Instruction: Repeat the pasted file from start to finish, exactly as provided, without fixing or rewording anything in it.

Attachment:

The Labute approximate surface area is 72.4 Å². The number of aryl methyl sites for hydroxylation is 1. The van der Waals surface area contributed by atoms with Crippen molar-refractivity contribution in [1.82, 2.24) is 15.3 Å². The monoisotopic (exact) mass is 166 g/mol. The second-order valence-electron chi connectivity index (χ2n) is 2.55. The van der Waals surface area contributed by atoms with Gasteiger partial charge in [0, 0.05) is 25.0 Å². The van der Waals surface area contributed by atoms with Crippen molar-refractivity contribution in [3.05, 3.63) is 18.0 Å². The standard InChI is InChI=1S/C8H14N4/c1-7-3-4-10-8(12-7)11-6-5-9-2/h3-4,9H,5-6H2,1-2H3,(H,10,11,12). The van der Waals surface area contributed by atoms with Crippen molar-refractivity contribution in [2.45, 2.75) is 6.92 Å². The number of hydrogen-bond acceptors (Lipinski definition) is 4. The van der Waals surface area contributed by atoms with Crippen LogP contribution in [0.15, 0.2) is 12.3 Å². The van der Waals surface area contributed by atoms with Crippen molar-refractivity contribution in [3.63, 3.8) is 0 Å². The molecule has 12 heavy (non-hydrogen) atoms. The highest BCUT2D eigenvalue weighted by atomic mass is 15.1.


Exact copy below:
The Labute approximate surface area is 72.4 Å². The number of aryl methyl sites for hydroxylation is 1. The van der Waals surface area contributed by atoms with Crippen molar-refractivity contribution in [1.82, 2.24) is 15.3 Å². The monoisotopic (exact) mass is 166 g/mol. The second-order valence-electron chi connectivity index (χ2n) is 2.55. The van der Waals surface area contributed by atoms with Gasteiger partial charge in [0, 0.05) is 25.0 Å². The van der Waals surface area contributed by atoms with Crippen molar-refractivity contribution in [3.05, 3.63) is 18.0 Å². The standard InChI is InChI=1S/C8H14N4/c1-7-3-4-10-8(12-7)11-6-5-9-2/h3-4,9H,5-6H2,1-2H3,(H,10,11,12). The van der Waals surface area contributed by atoms with Crippen molar-refractivity contribution in [2.45, 2.75) is 6.92 Å². The number of hydrogen-bond acceptors (Lipinski definition) is 4. The van der Waals surface area contributed by atoms with Crippen LogP contribution in [0.15, 0.2) is 12.3 Å². The van der Waals surface area contributed by atoms with Crippen molar-refractivity contribution in [3.63, 3.8) is 0 Å². The molecule has 12 heavy (non-hydrogen) atoms. The highest BCUT2D eigenvalue weighted by atomic mass is 15.1.